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Forlini's: Little Italy's Last Stand Below Canal

Guest blogger month at Curbed continues this week. Currently occupying the dance floor: Brooks of Sheffield aka Lost City. He's going to be filing on Carroll Gardens and vicinity this week, and, as below, will dabble in Manhattan. We do hope you enjoy his old school musings.


You'll find plenty of Chinese establishments encroaching upon what used to be Little Italy's territory above Canal Street, but as far as I know, there's only one outlet of Italian culture that's gone the other way, and kept a foothold below that thoroughfare: Forlini's.

A family-owned Italian eatery on Baxter Street, Forlini's has managed to hang on for half a century or more in hostile territory mainly because of its proximity to the courthouses of lower Manhattan. Judges, lawyers and politicians make up much of its clientèle, and various booths bear plaques of legal types who have shown their loyalty to the joint over 25 or 30 years, including one for the old New York Post criminal courts reporter Mike Pearl and one for judge Edwin Torres, who wrote "Carlito's Way." I didn't see Manhattan District Attorney Robert Morgenthau while I ate lunch there, but I did notice that certain customers where instantly acknowledged by the staff and quickly ushered into a rear dining room.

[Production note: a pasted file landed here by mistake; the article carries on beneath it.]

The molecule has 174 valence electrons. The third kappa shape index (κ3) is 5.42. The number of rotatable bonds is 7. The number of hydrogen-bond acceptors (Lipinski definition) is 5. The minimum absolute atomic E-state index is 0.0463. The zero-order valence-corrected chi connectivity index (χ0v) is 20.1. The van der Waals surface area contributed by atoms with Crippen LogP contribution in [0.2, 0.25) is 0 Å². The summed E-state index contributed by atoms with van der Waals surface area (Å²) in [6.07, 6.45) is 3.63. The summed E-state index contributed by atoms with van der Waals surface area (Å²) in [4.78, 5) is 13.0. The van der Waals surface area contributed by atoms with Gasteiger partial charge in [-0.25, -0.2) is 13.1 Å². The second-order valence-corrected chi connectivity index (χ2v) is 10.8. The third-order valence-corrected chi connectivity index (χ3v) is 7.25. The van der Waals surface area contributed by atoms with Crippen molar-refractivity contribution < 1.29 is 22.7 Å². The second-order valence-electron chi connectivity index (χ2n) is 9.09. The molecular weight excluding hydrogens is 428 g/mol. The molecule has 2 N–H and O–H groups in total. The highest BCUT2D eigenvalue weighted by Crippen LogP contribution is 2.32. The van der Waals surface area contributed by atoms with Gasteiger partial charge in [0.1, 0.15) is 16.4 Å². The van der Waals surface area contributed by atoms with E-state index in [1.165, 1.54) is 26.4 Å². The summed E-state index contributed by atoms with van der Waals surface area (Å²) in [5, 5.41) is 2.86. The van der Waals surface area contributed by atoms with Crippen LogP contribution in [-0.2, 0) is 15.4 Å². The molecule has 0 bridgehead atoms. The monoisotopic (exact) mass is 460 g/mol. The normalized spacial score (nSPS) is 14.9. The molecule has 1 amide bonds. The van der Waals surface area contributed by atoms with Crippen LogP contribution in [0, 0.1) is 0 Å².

The interior isn't much to look at. In fact, you probably want to avert your eyes, for Forlini's goes in for that faux-classy decor that a lot of old-school Italian places favor. The color scheme seems to be salmon and tan. And there are lots of atrocious oil paintings on the wall; depictions of the Old Country and lovable old, bearded scamps getting drunk and playing the fiddle. And I can't say much for the meal, a pasta dish that, frankly, I could have done as well in my own kitchen. But, of course, I don't have enough free time to prove it to you. I doubt Morgenthau does either. —Lost City